A politically correct myth, among humans, is that small breasts produce just as much milk as large breasts. It’s might be appealing to think but not true. What is true is breasts do tend to produce enough milk for the baby and react strongly to usage which relieves back pressure that would inhibit milk production. The reality is that the very well endowed cows, pigs, goats and other animals produce more milk. Since we’re all mammals I expect that happens with humans although my sample set is small in women. In cows, goats and sheep this is well known and we select for it also in pigs. Blackie is one of our very well endowed sows. When she’s full engorged she’s huge. She produces a lot of milk easily without losing condition raising up particularly large batches of large healthy piglets. The more milk they easily get the larger they are at weaning time. Exceeding her is Petra Pig. Even though Petra is tall her enormous natural (no silicone added) breasts nearly drag when she’s at maximum lactation and she creates literal fountains of milk. I’ve lightly test tugged on her teats shooting milk four feet up and six feet away on white crescent streams much like the old photos of shooting milk to the barn cats. Just before farrowing Petra leaks like sixteen faulty spigots.

This is not to say that all ‘endowment’ is glandular tissue – sometimes it is fat if an animal is over condition. An overly fat sow can actually end up producing less milk than if she was in better condition because the fat can take up space in the breast. This can particularly be an issue if the sow were fat when she was younger. Since our pigs are on a low calorie pasture/hay diet they don’t run into this. The same is true in cows and I’ve read this can be true in humans too. All of this is regulated by genetics, food and chemicals. I’ve seen some reports that suggest that endowment in humans may be increasing due to hormonal mimics, pollution in our environment, that also cause early onset puberty and feminization of males in many species from alligators to humans. Biology is quite the brew between herbicides, pesticides, plastics and other nasties. Eating naturally grown food and avoiding toxins is looking better all the time.

If you’re curious about more big breasted news on the farm, see this post about the Breast Ice Cream in Vermont for some fun… It is one of my wife Holly’s favorite posts.

So what’s with the milk bottles you ask…? Nothing much. I just needed an interesting photo for the topic of lactation and that one has been sitting in my files for a while. The milk jugs are cloches for protecting our plants from frost in the spring. They are merely metaphorically related to the topic at hand. On the farm we have no problem using the proper term for things although sometimes the euphemisms can be fun. In the background you can see our “big red dump truck“. Everyone needs a lawn ornament. I suppose I should plant a lawn to go along with it…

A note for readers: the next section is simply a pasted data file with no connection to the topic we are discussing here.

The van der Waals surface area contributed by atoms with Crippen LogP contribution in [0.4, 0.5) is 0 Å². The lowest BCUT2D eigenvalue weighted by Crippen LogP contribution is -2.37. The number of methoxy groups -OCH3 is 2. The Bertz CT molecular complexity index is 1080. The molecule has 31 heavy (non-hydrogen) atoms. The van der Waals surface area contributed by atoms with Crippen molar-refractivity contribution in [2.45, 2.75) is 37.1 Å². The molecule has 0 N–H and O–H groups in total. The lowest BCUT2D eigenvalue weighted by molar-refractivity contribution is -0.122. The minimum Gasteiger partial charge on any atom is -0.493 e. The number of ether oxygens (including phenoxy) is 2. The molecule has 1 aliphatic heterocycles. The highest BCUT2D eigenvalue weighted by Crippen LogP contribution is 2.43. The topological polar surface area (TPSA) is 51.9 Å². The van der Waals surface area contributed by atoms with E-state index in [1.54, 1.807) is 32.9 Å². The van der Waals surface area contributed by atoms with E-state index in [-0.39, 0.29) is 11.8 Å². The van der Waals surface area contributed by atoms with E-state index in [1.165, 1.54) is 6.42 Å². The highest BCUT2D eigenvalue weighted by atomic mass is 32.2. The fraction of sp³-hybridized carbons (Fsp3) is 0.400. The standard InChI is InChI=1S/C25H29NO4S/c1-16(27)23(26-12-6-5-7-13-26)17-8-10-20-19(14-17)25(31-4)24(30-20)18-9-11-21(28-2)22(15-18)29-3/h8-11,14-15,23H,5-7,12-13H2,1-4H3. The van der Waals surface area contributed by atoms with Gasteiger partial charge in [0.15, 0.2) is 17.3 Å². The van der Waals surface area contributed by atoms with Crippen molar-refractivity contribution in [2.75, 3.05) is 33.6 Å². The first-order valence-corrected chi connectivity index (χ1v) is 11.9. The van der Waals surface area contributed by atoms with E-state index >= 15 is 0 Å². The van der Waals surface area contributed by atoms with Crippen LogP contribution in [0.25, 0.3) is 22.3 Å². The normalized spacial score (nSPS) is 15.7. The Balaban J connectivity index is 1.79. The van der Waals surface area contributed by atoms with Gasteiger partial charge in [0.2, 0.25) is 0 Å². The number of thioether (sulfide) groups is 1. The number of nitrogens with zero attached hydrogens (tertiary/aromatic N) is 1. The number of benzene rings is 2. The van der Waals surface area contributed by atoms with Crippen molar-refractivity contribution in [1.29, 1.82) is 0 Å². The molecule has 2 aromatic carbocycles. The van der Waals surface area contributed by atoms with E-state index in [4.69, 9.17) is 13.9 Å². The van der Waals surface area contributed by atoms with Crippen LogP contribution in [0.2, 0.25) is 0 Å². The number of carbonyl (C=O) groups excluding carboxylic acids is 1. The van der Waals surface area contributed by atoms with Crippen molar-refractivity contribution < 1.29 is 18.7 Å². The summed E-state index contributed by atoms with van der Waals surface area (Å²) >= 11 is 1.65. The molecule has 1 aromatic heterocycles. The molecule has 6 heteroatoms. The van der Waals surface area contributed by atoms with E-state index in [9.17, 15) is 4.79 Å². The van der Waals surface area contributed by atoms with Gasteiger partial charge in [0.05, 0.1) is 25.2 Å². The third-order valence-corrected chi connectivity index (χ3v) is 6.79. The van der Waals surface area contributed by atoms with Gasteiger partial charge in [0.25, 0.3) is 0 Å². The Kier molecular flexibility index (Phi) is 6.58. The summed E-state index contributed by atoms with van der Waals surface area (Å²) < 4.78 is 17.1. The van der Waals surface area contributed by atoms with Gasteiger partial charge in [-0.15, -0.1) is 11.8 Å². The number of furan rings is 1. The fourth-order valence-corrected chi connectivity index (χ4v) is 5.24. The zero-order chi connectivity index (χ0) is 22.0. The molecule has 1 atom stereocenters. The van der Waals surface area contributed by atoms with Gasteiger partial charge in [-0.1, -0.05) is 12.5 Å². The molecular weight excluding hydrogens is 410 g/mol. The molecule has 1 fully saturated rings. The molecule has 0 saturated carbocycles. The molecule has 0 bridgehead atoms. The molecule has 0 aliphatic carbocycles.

Outdoors: 47°F/31°F Light rain
Tiny Cottage: 65°F/56°F

About Walter Jeffries

Tinker, Tailor...
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14 Responses to Of Milk Jugs and Lactation

  1. Walter, your timing (or was it mine ?) was perfect. My husband and I just brought home our first group of Red Wattle Breeding stock today. One of the girls, a year old sow had just that morning had her babes weaned from her. By the time we got home , a three hour drive, I noticed 3 of her teats engorged. As a previous nursing mom myself I suspected the supply-demand theory and hoped she will reabsorb the milk when their are no piglets to consume. My question: Is mastitis an issue with pigs like it can be in humans and cows ? Thanks

  2. Jerry says:

    I can feel the "spirit" of your farm all the way over here in Alberta Canada. As I have said before, I am constantly astounded at this impression from what your family has built and is still building.

    I don't know if I'd ever have the chance but I wonder if you'd ever allow the odd tent-bearing soul to visit sometime? I grew up on a similar type of farm, only cattle and grain oriented, so I well know the aversion to strangers around stock as well as the lack of time available to babysit newcomers. I had to ask though. Your farm sounds like that rare a gem.

    Peace to you and yours.